This involves the receipt of information in its raw form before it is understood (Flin et al, 2008). Midwives receive information in various forms: verbal, non-verbal, observational, written and electronic. For example, the fetal heart rate, the woman’s current risk status, her behaviour, and so on. The list is exhaustive.


The second stage of situational awareness involves the processing of information in order to understand its significance. For example, fetal heart rate decelerations in a non-labouring woman are of different significance to those in a labouring woman. Information can mean different things in different contexts, and it is only with experience that one is able to truly comprehend its significance (Endsley, 1995). This is also why it is crucial to share knowledge: it helps inexperienced midwives develop, broadening their ability to improve their level of situational awareness.   


This is the final stage of situational awareness, in which our perceptions and comprehensions are used to predict future outcomes, plans and goals. These may range from the time of the next vacuum extraction to whether a woman requires a CS. Experienced practitioners are able to make projections more efficiently, consulting a large bank of experience, apply stored mental models and map out future outcomes (Flin et al, 2008). 

The NMC (2015) states that midwives must ensure that patient safety is protected. For situational awareness, this translates to the safety of mother and baby forming our core projection. However, due to lack of awareness of the clinical situation, safety is sometimes jeopardised (RCOG, 2017; MBRRACE-UK, 2014). 

We now look at some barriers to and facilitators of situational awareness.

Working memory

Once information is perceived, it is stored in our working memory. We then combine this information with existing knowledge in order to comprehend and project the information (Endsley, 1995). However, we are only able to retain seven (plus or minus two) pieces of information in our working memory (Miller, 1956). Therefore it is imperative that our handovers are concise and pertinent. Information overload can be reduced by using structured handover tools such as SBAR (situation – background – assessment – recommendation) as this focuses our communication on pertinent information (Edozien, 2015). Ensuring that we update the board only with essential details will prevent information overload.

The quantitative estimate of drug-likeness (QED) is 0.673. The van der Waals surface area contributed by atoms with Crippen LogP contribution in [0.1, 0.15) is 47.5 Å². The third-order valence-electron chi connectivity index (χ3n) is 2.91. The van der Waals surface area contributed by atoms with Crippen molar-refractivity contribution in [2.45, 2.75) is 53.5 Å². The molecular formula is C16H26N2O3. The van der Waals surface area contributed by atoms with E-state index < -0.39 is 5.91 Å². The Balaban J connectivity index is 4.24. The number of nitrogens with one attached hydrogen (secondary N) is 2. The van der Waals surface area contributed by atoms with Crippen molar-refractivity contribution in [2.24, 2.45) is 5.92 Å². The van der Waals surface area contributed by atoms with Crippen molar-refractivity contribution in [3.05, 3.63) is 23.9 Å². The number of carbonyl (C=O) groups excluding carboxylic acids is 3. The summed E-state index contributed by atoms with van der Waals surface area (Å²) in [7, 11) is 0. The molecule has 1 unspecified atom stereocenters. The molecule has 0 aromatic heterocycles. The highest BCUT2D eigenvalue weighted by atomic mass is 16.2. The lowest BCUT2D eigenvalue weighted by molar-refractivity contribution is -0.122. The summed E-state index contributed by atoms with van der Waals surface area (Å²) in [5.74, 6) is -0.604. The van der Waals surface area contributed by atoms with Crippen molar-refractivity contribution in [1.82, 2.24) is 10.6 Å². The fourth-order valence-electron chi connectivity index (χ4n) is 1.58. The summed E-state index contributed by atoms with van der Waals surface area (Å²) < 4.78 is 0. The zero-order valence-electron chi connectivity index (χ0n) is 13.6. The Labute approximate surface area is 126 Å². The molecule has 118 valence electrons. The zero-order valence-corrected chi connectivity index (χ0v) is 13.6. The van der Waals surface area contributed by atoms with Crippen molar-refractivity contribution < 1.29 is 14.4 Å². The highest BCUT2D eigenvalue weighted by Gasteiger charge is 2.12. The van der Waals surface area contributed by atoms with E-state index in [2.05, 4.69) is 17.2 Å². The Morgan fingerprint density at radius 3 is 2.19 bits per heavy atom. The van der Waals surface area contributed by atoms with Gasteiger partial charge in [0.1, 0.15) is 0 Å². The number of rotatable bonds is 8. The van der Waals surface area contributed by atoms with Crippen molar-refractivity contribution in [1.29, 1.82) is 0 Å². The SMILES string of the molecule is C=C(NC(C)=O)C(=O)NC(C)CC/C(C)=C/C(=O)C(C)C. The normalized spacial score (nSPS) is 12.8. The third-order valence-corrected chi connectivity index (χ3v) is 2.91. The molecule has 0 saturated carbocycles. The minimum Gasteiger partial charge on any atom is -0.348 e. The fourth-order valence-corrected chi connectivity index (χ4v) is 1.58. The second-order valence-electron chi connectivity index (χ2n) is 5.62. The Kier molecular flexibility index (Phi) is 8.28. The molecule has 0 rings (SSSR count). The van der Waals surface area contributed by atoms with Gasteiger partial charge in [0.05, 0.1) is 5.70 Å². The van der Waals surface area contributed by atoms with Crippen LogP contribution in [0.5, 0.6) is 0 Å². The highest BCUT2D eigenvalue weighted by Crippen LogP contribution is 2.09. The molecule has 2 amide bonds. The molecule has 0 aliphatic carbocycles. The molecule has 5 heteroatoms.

Checklists can also focus attention and reduce the load on the working memory (Gawande, 2010); however, they can also encourage acting without thinking (Edozien, 2015). A solution is to encourage teams to carry out a checklist together, discuss it and form a plan. This recognises the wisdom of teams versus individuals because ‘man is fallible, but maybe men are less so’ (Gawande, 2010: 67). It is also important that the team understands the reasons for the checklist: this creates ‘buy in’. 

Working memory is affected by fatigue, hunger, stress and distraction (Flin et al, 2008; Arnsten, 1998). It is important to take regular breaks at work, ask for help when overloaded with tasks, use memory aids such as handover sheets, and minimise distractions and interruptions, especially during critical tasks. For example, if a midwife is performing a handover or checking a drug, delay interrupting them until the task is completed.